San Antonio Mayor Julian Castro will deliver the keynote address at the Democratic National Convention in Charlotte in September, it was announced Tuesday, making him the first Latino to receive the honor.

"As mayor, Julian Castro has worked tirelessly to move San Antonio forward by building its economy from the middle out, not the top down, by putting the city on a path to being a leader in the new energy economy and making innovative investments in education to prepare San Antonio's students for the jobs of the future," said Los Angeles Mayor and Democratic Convention Chair Antonio Villaraigosa in a statement. "That's the same vision forward for the middle class the President has, and it stands in stark contrast to Mitt Romney, who's ready to return us to the same policies that crashed our economy."

It was also announced Tuesday that First Lady Michelle Obama will speak at the convention's opening night, as she did in 2008.

In a video message, Castro, 37, called his role at the convention "an honor I don't take lightly." He recalled watching and being inspired by President Barack Obama's keynote speech at the 2004 convention. That speech catapulted Obama, at the time a state senator from Illinois, onto the national stage.

"We've come so far over the past three and a half years under Obama's leadership," Castro said in the video. "And I know he's not done yet. We've got a lot more work to do."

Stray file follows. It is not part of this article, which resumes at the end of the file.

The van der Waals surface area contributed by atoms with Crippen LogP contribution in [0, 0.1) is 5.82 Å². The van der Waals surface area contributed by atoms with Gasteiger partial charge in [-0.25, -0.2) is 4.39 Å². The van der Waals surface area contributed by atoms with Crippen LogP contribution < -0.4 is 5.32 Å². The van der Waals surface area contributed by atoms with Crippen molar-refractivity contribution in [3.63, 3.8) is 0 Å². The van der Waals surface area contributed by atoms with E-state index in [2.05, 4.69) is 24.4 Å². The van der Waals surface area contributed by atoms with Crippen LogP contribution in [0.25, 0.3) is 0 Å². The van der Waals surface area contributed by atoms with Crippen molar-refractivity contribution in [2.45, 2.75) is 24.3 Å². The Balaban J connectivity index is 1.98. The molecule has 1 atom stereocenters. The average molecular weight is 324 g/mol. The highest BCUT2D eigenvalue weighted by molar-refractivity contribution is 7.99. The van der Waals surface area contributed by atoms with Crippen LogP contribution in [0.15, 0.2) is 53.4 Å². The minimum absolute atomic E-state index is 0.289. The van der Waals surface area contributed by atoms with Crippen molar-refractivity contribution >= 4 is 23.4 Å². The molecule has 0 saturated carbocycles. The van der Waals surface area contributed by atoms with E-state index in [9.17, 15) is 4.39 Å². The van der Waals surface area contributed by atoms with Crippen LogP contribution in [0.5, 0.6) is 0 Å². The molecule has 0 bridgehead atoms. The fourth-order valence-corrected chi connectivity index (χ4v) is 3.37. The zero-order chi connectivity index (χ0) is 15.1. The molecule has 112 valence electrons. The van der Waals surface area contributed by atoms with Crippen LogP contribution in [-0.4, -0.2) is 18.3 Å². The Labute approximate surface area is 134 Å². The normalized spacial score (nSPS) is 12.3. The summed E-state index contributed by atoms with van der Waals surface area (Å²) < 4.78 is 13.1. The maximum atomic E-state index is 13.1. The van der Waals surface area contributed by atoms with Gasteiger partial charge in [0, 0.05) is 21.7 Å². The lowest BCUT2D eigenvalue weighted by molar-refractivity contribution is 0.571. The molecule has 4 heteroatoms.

Castro's selection will likely energize Latino voters, who continue to prefer Obama over presumptive Republican nominee Mitt Romney.

On Monday, prominent speaking roles were announced for Massachusetts Senate candidate Elizabeth Warren and former President Bill Clinton.

CORRECTION: An earlier version of this article misquoted Julian Castro as saying "We got a lot more work to do." The quote has been corrected.

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  • 9. Virginia - 200,900 Potential Latino Voters

  • 8. New Mexico - 202,650 Potential Latino Voters

  • 7. Georgia - 208,200 Potential Latino Voters

  • 6. Colorado - 242,750 Potential Latino Voters

  • 5. Arizona - 575,300 Potential Latino Voters

  • 4. Florida - 1,348,400 Potential Latino Voters

  • 3. New York - 1,487,600 Potential Latino Voters

  • 2. Texas - 3,034,600 Potential Latino Voters

  • 1. California - 4,496,500 Potential Latino Voters